Ecuador is due to have its second round of elections in April. Although the progressive candidate, Andrés Arauz, won by a large margin, he did not win by enough to avoid a runoff. However, the parliamentary results via the National Assembly are final, with the progressive candidates winning more seats than any other. The results of the presidential and parliamentary elections reflect an overall rejection of neo-liberalism by the Ecuadorian population at large.
Fidel Narvaez is the former Counsel and former first secretary to the Ecuadorian Embassy in London. Narvaez explains that attempts to undermine Arauz and the “Citizens’ Revolution” which backs him, have only increased since the election, with clear evidence of foreign interference from countries like the US and Colombia, with the media also playing their part. Narvaez is a supporter of the Citizens’ Revolution; Arauz is seen as someone who would break from the policies of President Lenin Moreno and return to the policies pursued by his predecessor, Rafael Correa.
Sputnik: Since we last spoke , right after the general election polls closed in Ecuador, a clearer picture has emerged regarding the final vote tally. What were the final results?
Fidel Narvaez: Well, the final official results are already known. The progressive candidate [Andrés Arauz] has won confidently with 32.7 percent of the vote. Something like 13 points ahead of the second, who is the banker Guillermo Lasso, [who had] 19.74 percent. And [in third place] is Mr. Yaku Perez with 19.45 or 19.48 percent. So, there’s a very, very small, difference between the [candidates who arrived in] second and third [place].
Sputnik: And in relation to the National Assembly results?
Fidel Narvaez: The result is – for the progressive forces, winning it in a great deal. If you take into account that the Citizens’ Revolution has 51 MPs, the indigenous movement has 26 and the social democrats have 17. That’s a clear majority in parliament. The conservative forces have completely lost the election.
For clarity, the parliament has a total of 137 assembly members, the results are as follows:
- Citizen Revolution (Correistas in alliance with Centro Democrático): 51;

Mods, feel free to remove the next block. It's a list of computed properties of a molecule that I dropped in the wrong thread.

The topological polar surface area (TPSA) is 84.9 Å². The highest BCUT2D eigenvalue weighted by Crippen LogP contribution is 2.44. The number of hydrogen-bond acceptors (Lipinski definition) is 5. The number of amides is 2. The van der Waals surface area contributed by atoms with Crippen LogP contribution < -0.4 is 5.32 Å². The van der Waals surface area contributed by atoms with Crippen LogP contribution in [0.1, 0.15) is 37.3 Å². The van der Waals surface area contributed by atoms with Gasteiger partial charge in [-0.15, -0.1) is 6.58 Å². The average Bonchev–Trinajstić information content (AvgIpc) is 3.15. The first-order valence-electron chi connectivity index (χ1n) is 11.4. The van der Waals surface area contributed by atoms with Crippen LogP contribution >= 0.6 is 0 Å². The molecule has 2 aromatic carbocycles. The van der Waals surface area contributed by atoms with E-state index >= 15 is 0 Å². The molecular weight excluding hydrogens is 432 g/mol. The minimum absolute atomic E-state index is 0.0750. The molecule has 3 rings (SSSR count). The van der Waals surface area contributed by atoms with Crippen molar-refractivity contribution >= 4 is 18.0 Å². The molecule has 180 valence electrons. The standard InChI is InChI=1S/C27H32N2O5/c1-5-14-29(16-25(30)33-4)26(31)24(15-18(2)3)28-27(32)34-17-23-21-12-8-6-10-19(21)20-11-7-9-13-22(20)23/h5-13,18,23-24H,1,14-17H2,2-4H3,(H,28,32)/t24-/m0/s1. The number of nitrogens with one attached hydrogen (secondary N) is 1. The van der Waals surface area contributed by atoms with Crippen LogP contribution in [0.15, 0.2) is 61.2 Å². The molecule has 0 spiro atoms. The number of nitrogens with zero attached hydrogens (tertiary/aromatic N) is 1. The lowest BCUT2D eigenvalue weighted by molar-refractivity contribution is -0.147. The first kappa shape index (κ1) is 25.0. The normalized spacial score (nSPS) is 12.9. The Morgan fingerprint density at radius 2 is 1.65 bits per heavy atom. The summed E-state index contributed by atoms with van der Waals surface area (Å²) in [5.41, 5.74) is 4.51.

- Pachakutik (the political arm of the indigenous movement): 26;
- Christian Social Party (Right wing): 18;
- Democratic Left (Social Democracy): 17;
- CREO (Guillermo Lasso’s party): 12.
All the rest are distributed between small marginal parties. The “progressive” forces have clearly won the election. Citizen Revolution 51 + Pachakutik 26 + Democratic Left 17 = 94.
This presents a good opportunity to push forward a progressive agenda in Ecuador, only if common sense and ideological coherence prevails. However, we know that Pachakutik and the Social Democrats have been complicit and supporting Lenin Moreno’s government in the last four years, so there is a lot to work on in getting the right agreements in order to push forward a progressive agenda.
Sputnik: One of the contenders, Yaku Perez, challenged the results, alleging electoral fraud and calling for a recount. Can you briefly describe what this was all about?
Fidel Narvaez: Mr. Perez has expressed disagreement with the results. He feels that he’s been disfavoured and is asking for a recount. That’s his right, there’s the right of any candidate to challenge the results if they don’t agree with them. But in order for a recount to proceed, the challenger needs to come out with some evidence or with some concrete elements to justify the recount. They have to point out what are the numbers they do not agree with. Where they think there has been a mistake or a fault. So if they do not provide that, then the legislation does not allow them just to ask to open any random ballots. So at this very moment, I understand, this is being presented by him. But at this moment we don’t know to what extent the recount will proceed. We agree with any [review] that the legislation allows. Our worry is that this could be used as an excuse to delay, or postpone, the date of the second round [of elections] which is scheduled for the 11th of April.
Sputnik: Explain the attempts by government officials to confiscate the computer databases belonging to the electoral commission.
Fidel Narvaez: The Attorney General and the Comptroller General [who is supposed to audit finances in government departments] have requested access to the computer databases, and [their request] has been rejected by the electoral body. During the election time, the electoral body has special powers, it’s above anybody in the Ecuadorian state during the elections. Anybody who tries to interfere in the elections can be removed from their post by the electoral body. If they want, they can remove the Attorney General and the Comptroller General right now, because they have the power to do so. Though, of course, they haven’t as of yet.
Sputnik: What’s next if they want to continue to try to do this? Can they try to get a court order?
Fidel Narvaez: Well, the point is that this is not a legal request. It’s not in the Ecuadorian legislation for them to do so. So hopefully, that’s the end of the matter. The point here is that the Attorney General and Comptroller General, two of the most sinister figures in Lenin Moreno’s government, who have been responsible for the fiercest political persecution that Ecuador has known in modern history, clearly, clearly it’s just an attempt, in our, opinion, to interfere with the election results.
Many other government representatives are showing desperation, [as they see] that the Citizens’ Revolution is going to be back in power as a result of the democratic exercise of the Ecuadorian people. They clearly fear that when justice returns to Ecuador, they will face legal responsibilities for many human rights and other kinds of abuses.